As we’ve watched Kabul fall to the Taliban over the last 10 days or so, criticism of our military’s 20-year effort in Afghanistan has been mounting relentlessly.
Some of that criticism, however, quickly devolved from attacking policy decisions to questioning our military members and veterans.
Those who volunteered for duty in the wake of the Sept. 11 attacks were widely revered as heroes. Now, they and their successors are facing throwaway comments about a worthless war, the sentiment carrying echoes from the Vietnam era, when countless soldiers came home to an ungrateful nation.
Viral social media posts show many of this generation’s service members maintain a sense of pride in the work they did on behalf of the Afghanistan people, the international community and their fellow service members. Yet, they now find themselves the target of a public that can’t comprehend how a nation could collapse so quickly and so completely if it had indeed been well-served by the U.S.
So what does any of this have to do with nursing homes?
Veterans’ homes, places meant to care for our nation’s heroes when they can no longer do so themselves, have also been in the crosshairs recently.
As with Afghanistan, some of them collapsed under the weight of a crisis, despite the backing of the U.S. government.
Last week, certified nurse aides and other former staff of the state-owned Holyoke Soldiers Home in Massachusetts sued a group of former leaders there, claiming “complete disregard” for human life and inhumane working conditions at the height of the pandemic. Though their legal action aims to remunerate employees for the dangers and emotional trauma they faced, legal filings and media interviews related to the suit reveal another grim glimpse into what residents’ treatment must have been like when the facility was first hit by COVID-19.
Yesterday, two of those former facility leaders — who were in charge as 77 veterans died in that single, massive outbreak — sought to have the criminal charges brought against them by state prosecutors dismissed.
Also yesterday, Politico published a scorching rebuke of the federal Department of Veterans Affairs, blasting its lack of oversight in state-run veterans homes for avoidable COVID-19 deaths. The state homes, which include Holyoke, house about 20,000 people per day, compared to federally run VA community living centers, which house about 9,000 daily, across the U.S.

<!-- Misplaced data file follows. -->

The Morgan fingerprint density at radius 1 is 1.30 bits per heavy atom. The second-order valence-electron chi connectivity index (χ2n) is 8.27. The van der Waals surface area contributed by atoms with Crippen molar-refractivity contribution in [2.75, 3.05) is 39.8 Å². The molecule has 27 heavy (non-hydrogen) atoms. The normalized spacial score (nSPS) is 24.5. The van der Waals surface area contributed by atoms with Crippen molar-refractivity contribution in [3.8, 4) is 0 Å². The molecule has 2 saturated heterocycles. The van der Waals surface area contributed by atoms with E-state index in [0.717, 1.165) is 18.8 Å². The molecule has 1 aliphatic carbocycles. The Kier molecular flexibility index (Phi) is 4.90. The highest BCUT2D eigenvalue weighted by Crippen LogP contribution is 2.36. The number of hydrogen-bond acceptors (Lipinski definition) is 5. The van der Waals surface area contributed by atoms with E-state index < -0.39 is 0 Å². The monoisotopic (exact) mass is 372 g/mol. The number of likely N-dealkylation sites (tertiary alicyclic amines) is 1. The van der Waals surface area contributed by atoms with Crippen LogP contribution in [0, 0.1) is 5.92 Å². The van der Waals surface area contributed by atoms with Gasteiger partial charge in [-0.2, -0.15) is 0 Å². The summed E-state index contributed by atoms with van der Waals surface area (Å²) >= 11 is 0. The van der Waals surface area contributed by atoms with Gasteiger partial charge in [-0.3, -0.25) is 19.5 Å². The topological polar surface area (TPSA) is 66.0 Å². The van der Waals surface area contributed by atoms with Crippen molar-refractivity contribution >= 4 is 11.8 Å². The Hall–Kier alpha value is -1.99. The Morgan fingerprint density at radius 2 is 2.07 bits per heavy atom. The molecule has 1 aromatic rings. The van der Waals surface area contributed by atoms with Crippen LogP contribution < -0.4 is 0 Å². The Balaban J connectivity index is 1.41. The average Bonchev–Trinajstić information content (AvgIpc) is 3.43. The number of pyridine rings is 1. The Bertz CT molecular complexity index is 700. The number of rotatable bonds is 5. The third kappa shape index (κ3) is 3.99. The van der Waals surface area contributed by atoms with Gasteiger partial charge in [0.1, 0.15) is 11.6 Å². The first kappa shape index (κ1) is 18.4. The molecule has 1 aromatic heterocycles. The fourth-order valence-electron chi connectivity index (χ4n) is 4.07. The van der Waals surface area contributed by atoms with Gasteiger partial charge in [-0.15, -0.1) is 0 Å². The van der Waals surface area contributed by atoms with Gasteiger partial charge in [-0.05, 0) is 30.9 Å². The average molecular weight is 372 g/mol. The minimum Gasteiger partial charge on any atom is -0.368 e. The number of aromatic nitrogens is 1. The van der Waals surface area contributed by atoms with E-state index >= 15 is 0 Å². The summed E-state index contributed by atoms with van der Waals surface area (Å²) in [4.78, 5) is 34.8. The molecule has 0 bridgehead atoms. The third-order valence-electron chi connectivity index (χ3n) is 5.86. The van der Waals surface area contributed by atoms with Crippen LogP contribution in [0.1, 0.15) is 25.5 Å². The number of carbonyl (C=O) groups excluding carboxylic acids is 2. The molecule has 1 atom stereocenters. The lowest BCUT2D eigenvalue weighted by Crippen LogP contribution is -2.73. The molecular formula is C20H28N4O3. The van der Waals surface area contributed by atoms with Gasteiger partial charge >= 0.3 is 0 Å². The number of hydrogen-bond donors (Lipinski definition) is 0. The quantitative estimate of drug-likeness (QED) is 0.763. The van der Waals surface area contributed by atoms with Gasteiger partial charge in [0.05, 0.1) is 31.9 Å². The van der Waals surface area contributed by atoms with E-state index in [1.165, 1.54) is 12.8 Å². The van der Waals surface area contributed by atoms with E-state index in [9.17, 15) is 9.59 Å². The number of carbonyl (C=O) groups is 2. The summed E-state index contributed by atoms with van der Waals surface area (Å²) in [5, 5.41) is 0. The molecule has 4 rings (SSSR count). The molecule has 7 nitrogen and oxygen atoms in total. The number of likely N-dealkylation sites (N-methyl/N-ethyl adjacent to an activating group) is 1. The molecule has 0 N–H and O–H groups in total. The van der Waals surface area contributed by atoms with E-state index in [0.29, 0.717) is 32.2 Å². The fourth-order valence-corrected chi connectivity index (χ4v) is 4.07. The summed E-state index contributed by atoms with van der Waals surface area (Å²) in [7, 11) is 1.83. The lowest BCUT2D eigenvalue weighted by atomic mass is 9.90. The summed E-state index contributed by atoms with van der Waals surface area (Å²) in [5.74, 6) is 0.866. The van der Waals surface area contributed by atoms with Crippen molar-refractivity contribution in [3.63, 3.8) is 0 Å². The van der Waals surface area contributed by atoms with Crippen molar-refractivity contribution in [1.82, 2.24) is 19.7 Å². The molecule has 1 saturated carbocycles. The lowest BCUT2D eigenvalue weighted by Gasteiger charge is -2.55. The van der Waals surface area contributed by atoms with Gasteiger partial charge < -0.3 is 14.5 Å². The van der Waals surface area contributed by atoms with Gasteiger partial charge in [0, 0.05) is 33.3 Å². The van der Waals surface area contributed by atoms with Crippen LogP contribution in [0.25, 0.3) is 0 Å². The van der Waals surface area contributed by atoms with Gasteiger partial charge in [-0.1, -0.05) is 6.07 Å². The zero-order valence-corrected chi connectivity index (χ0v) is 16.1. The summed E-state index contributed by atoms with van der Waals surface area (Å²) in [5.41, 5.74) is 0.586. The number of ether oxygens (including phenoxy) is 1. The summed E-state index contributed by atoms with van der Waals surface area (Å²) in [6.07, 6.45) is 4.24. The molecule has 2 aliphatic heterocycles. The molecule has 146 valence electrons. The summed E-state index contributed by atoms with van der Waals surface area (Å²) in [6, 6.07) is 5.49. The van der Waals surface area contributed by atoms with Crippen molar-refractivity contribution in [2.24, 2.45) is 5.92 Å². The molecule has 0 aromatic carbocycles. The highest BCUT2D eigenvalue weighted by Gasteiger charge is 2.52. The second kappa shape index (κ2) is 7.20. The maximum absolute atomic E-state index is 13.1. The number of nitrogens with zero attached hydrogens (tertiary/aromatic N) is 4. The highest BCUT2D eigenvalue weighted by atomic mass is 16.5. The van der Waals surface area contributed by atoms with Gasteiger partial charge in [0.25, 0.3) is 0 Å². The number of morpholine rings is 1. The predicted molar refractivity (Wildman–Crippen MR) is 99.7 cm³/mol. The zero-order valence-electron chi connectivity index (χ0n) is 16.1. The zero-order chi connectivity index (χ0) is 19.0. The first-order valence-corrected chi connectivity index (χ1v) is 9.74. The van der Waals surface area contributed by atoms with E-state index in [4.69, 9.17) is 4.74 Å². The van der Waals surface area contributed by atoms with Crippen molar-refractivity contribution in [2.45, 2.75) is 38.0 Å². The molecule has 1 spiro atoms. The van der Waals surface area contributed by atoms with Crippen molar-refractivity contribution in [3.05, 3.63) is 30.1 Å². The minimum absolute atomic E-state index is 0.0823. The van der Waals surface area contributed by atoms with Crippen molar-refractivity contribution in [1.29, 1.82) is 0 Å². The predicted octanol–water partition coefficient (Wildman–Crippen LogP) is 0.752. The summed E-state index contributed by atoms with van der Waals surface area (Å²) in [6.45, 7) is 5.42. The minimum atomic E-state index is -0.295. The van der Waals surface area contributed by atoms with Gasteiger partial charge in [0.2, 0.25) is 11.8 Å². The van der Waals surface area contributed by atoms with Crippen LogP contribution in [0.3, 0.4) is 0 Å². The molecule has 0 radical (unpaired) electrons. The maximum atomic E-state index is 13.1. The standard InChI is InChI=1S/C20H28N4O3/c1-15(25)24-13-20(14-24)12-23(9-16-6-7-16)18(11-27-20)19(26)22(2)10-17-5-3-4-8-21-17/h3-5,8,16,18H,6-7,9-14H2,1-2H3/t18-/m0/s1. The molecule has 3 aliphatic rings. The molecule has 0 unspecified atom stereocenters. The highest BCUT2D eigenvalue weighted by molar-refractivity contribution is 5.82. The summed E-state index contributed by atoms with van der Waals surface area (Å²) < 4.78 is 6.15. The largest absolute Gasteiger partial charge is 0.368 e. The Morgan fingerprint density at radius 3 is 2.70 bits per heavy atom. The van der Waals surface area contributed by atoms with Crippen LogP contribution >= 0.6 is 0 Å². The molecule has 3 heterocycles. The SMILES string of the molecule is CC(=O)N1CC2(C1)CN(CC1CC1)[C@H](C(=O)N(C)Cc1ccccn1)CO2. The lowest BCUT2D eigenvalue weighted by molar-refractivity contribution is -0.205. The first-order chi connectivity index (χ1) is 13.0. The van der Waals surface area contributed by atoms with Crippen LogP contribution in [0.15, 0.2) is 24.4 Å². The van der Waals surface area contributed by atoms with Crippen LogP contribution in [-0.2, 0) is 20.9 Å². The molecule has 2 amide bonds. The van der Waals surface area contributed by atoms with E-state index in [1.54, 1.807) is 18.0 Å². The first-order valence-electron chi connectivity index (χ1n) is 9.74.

“Soldiers who’d survived battles couldn’t survive the pandemic, as viruses spread through many VA homes that lacked proper controls,” Politico reported. “More than 1,400 people — at least 1,394 residents and 40 staff — died of coronavirus in 110 state veterans homes, according to a POLITICO analysis.”
Even without data missing from four dozen homes, the COVID-19 death rate in state-run facilities was more than double that in VA-run homes. The investigation laid much of the blame on a decentralized system that doesn’t really hold any one entity accountable for care delivery.
But there’s something bigger at play here.
The residents of veterans homes are at a double disadvantage.
While our nation values soldiers who rush into firefights, it has rarely excelled at giving them the kind of post-homecoming support they need. When the efforts they support are deemed part of a losing battle, which many now consider Afghanistan, they sometimes fare even worse.
They are also typically old, making them key candidates for ageism, a factor many others have cited in relation to public officials managing (or mismanaging) nursing homes during the pandemic.
“These are veterans who deserve more,” former Veterans Affairs Secretary David Shulkin told Politico regarding the lapses in state-run facilities. “These are people who have come to rely fully on the VA at a time in life when they need assistance from the country they served.”
In our words and in our actions, in nursing homes and well before they might need them, we must remember that soldiers are people too. When they’re old, they’re old soldiers. And here I’ll disagree with Gen. MacArthur: Old soldiers will indeed die, but we should never let them fade away.
Kimberly Marselas is senior editor of McKnight’s Long-Term Care News.
Opinions expressed in McKnight’s Long-Term Care News columns are not necessarily those of McKnight’s.